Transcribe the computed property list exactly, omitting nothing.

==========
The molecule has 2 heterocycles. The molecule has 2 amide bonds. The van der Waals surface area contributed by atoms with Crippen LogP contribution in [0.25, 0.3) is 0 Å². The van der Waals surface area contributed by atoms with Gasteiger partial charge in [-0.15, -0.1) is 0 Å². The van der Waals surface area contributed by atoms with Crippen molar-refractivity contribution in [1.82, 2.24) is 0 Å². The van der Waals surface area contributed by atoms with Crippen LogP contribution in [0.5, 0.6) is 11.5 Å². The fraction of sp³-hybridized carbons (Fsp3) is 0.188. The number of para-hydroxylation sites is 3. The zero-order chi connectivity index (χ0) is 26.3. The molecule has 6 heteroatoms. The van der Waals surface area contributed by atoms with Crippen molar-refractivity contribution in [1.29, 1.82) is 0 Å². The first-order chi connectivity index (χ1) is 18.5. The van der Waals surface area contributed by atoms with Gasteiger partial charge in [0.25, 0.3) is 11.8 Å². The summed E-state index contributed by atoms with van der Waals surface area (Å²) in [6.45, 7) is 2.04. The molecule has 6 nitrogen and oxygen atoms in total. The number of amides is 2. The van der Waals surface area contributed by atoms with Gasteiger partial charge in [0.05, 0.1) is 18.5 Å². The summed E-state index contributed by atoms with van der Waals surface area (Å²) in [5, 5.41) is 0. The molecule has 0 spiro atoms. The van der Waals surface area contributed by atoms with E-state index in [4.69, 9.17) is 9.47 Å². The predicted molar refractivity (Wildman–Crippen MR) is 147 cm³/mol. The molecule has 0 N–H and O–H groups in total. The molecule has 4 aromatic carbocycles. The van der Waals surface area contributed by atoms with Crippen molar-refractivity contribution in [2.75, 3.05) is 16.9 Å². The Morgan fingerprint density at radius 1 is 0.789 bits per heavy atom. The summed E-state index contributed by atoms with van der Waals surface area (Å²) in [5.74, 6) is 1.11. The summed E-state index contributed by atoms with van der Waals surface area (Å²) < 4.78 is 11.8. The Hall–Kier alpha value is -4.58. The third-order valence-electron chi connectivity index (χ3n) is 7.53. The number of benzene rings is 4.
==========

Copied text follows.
The molecule has 2 heterocycles. The molecule has 2 amide bonds. The van der Waals surface area contributed by atoms with Crippen LogP contribution in [0.25, 0.3) is 0 Å². The van der Waals surface area contributed by atoms with Gasteiger partial charge in [-0.15, -0.1) is 0 Å². The van der Waals surface area contributed by atoms with Crippen molar-refractivity contribution in [1.82, 2.24) is 0 Å². The van der Waals surface area contributed by atoms with Crippen LogP contribution in [0.5, 0.6) is 11.5 Å². The fraction of sp³-hybridized carbons (Fsp3) is 0.188. The number of para-hydroxylation sites is 3. The zero-order chi connectivity index (χ0) is 26.3. The molecule has 6 heteroatoms. The van der Waals surface area contributed by atoms with Crippen molar-refractivity contribution in [1.29, 1.82) is 0 Å². The first-order chi connectivity index (χ1) is 18.5. The van der Waals surface area contributed by atoms with Gasteiger partial charge in [0.25, 0.3) is 11.8 Å². The summed E-state index contributed by atoms with van der Waals surface area (Å²) in [6.45, 7) is 2.04. The molecule has 6 nitrogen and oxygen atoms in total. The number of amides is 2. The van der Waals surface area contributed by atoms with Gasteiger partial charge in [0.05, 0.1) is 18.5 Å². The summed E-state index contributed by atoms with van der Waals surface area (Å²) in [5, 5.41) is 0. The molecule has 0 spiro atoms. The van der Waals surface area contributed by atoms with E-state index in [4.69, 9.17) is 9.47 Å². The predicted molar refractivity (Wildman–Crippen MR) is 147 cm³/mol. The molecule has 0 N–H and O–H groups in total. The molecule has 4 aromatic carbocycles. The van der Waals surface area contributed by atoms with Crippen molar-refractivity contribution in [2.75, 3.05) is 16.9 Å². The Morgan fingerprint density at radius 1 is 0.789 bits per heavy atom. The summed E-state index contributed by atoms with van der Waals surface area (Å²) in [5.74, 6) is 1.11. The summed E-state index contributed by atoms with van der Waals surface area (Å²) < 4.78 is 11.8. The Hall–Kier alpha value is -4.58. The third-order valence-electron chi connectivity index (χ3n) is 7.53. The number of benzene rings is 4.